Jake Nickell: 1, 2, 3...Let's Make It Happen

When we are children, we were crazy about making something. Once you have grown up, we tend to forget about the joy and delight of creation. Let's recall our creativity. 


Jake Nickell: Creator, Entrepreneur 

Jake Nickell is Threadless's young and fearless entrepreneurial leader. Jake has a passion for learning new things, from how to get t-shirts made to figuring out how to design and program an e-commerce website. Currently, he's focused on running the worldwide, hugely successful business that Threadless has become. He likes to think creatively and unconventionally about how to keep Threadless one step ahead by encouraging nutty employee ideas and staying away from the "business" side of running a business. Jake also continues to keep up his geek cred through a love for programming. When he’s not working, he’s busy hanging out with his wife Shondi, daughter Arli, and son Dash.

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-----For those who are not familiar with you, please let us know more about you. You have learnt art and computer science. For you, creation may have been part of your life. What was the spark to found Threadless?


Threadless started as a hobby while I was working a full-time job as a web developer and going to art school part time. I first started the company as a thread on an online forum called Dreamless. At the time, it was a small community of about 300 artists from all around the world. I simply asked people to post up designs into the thread and then made t-shirts and posters out of the best ones. Eventually, it turned into Threadless.com. That was 15 years ago.



-----What did you do on Day 1 to embody your idea of Threadless and to make it happen?


On day one, I promised the artists in the forum that I would make things out of the best designs. I didn't know how to print t-shirts, charge credit cards, ship orders, etc, and figured that out as I went. I think that's still a big part of Threadless, today. We have a very DIY culture here and believe we can do anything we put our minds to!

-----What was the most challenging thing in the beginning and how did you overcome it?


The most challenging thing for me was managing money. I like to focus on building great products, both physically and on the computer with our website. When it comes to accounting and legal and running a business, I had a lot to learn. The best way I've found to overcome it is to find great people to work with who are good at those things :) In the beginning, my wife helped out a lot and now I have a lot of coworkers who are really talented at the things I'm not so talented at.



-----If you had had the same amount of knowledge and experience at the beginning, what would you have done differently?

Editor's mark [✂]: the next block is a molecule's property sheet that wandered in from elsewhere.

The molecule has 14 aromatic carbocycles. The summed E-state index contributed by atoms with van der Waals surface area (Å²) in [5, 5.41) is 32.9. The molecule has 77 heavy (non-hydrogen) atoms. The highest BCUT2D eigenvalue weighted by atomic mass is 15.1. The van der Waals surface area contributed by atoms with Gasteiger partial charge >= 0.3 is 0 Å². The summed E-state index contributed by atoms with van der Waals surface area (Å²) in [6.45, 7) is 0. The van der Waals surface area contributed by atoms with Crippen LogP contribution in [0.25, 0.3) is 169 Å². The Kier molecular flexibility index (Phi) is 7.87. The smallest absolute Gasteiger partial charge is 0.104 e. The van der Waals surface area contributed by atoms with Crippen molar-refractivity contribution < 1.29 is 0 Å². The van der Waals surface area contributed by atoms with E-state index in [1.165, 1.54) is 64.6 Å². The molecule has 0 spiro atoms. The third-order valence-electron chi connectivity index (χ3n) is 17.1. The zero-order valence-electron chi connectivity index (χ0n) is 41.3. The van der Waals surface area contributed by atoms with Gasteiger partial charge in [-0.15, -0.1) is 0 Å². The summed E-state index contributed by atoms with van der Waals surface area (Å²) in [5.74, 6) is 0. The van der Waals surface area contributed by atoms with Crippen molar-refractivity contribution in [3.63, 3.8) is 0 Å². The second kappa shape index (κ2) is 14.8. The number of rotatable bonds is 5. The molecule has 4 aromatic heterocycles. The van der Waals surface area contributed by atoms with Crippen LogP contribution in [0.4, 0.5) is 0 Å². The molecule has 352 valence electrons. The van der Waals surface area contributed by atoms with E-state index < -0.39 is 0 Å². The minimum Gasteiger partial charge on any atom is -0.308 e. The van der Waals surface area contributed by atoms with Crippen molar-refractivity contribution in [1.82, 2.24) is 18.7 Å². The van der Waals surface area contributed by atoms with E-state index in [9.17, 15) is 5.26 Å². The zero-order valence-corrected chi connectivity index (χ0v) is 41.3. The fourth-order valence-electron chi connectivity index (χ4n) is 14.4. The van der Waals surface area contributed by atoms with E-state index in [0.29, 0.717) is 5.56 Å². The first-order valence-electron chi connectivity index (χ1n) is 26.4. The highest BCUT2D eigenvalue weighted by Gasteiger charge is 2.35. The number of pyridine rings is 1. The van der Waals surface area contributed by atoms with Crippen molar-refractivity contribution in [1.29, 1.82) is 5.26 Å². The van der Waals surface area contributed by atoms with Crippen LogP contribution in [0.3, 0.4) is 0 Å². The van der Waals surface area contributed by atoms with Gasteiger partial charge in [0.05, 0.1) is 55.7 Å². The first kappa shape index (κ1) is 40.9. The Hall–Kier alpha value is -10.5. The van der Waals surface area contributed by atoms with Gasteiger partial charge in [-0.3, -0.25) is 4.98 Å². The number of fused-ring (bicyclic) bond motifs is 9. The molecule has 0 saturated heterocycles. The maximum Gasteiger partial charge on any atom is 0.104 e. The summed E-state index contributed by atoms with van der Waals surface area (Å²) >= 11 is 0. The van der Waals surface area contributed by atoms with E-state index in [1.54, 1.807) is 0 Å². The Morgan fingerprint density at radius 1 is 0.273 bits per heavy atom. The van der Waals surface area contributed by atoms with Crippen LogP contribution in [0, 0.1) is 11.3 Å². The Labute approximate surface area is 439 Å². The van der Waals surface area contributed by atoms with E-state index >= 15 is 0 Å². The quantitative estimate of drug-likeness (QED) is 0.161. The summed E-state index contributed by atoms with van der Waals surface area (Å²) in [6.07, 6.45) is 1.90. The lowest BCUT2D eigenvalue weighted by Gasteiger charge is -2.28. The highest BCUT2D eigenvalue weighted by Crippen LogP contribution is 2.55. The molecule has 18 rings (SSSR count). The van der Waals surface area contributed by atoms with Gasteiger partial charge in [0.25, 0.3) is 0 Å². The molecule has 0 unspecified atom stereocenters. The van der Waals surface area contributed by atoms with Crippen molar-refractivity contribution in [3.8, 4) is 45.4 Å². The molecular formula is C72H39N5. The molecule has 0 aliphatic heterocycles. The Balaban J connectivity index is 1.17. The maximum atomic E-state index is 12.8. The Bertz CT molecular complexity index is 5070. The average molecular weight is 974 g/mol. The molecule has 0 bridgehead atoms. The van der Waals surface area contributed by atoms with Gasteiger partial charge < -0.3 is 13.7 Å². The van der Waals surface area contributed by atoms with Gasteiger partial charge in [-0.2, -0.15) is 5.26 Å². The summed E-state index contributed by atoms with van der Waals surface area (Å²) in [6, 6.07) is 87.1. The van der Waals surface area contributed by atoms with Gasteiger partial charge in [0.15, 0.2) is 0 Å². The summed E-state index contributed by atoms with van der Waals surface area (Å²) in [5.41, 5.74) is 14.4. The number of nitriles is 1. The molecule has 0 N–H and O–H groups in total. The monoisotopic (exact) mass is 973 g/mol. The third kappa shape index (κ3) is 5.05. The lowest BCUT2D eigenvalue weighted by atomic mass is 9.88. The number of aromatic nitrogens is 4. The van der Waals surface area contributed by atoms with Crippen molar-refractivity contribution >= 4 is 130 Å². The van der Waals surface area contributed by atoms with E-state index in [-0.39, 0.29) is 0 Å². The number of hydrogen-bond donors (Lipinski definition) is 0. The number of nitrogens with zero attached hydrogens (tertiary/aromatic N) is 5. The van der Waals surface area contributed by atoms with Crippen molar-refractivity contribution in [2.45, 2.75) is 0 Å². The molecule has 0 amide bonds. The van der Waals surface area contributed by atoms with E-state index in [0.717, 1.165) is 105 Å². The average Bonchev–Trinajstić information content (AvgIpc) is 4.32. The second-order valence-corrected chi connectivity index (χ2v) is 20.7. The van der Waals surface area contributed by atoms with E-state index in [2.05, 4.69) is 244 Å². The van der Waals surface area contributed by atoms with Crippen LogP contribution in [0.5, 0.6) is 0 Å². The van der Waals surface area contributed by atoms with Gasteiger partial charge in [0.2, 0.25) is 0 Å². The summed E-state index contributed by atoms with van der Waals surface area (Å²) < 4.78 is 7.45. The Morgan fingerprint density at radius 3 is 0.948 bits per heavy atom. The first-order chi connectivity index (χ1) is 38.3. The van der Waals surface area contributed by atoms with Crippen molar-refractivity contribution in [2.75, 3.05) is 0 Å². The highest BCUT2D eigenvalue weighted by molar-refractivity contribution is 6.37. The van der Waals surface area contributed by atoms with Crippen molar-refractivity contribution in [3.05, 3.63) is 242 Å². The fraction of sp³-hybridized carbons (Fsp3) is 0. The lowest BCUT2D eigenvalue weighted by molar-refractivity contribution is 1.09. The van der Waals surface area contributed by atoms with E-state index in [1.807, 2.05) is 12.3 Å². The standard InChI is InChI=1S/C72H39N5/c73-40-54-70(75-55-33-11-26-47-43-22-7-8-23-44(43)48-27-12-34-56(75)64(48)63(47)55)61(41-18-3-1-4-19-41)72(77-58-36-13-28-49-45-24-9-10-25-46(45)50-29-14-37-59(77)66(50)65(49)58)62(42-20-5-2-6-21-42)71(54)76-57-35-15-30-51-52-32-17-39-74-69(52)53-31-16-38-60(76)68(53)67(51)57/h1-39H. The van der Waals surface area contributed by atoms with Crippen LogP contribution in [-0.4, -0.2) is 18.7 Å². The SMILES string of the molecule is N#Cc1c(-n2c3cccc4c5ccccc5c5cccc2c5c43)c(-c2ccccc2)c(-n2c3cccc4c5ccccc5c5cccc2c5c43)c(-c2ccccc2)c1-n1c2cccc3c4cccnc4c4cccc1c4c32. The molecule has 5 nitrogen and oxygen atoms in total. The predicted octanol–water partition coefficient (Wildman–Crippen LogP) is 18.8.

I would have probably leveraged more third parties to do things that aren't things we specialise in. For example, I'd use existing e-commerce and order fulfilment platforms rather than building our own from scratch.



-----How does your experience in art help you manage a company today? How does your experience in business help your creation?


I consider myself more of a designer than an artist and I think the concepts in design and layout help out with managing a company. Design is about solving problems and setting up a system for something to happen within. On the business side, I really enjoy being able to prototype and build my ideas myself. I think it's important to be able to understand how it all comes together. 



-----Artists are not always the best salespeople. What are important things for artists to remember to get opportunities and exposures?


Let the world react to the things you make. You never know what's going to happen. Don't just let your work sit in the garage, get it out there and show people!

-----Creative geniuses come up with more and more ideas every day. However, most of the ideas never get realised. What are differences between ideas with a huge success and those with, not do you think?


Well, the first thing is that ideas that aren't executed on are never going to be successful. So start taking your idea to paper as soon as you can. From there, I find that starting on something is also an easy way to know if maybe it's a bad idea. So you can stop thinking about it sooner.



-----All the resources on the earth are available to you, what would you like to create?


I would like to create a camp for kids where the first week they spend doing something fun and exciting like rock climbing, mountain biking, or whitewater rafting. The whole time they do that they would be documenting the trip, taking photos & videos, keeping a journal. Then the second week of the camp they learn how to make a website, edit a video, etc about the trip they just went on. I think it'd be the perfect way to teach a kid how to code or edit photos, to do so because they are making it for the amazing trip they just went on.



-----If you can make a call to 20-year-old Jake Nickell, what kind of advice you would give to him?


I think I'd have more questions than answers. I think I could probably learn a lot from 20-year-old me… It seems as people get older their experiences lead them to take less risk and putting up walls.



-----If you can leave one message to make the world better, what would be your message?


Make friends and then make things with your friends.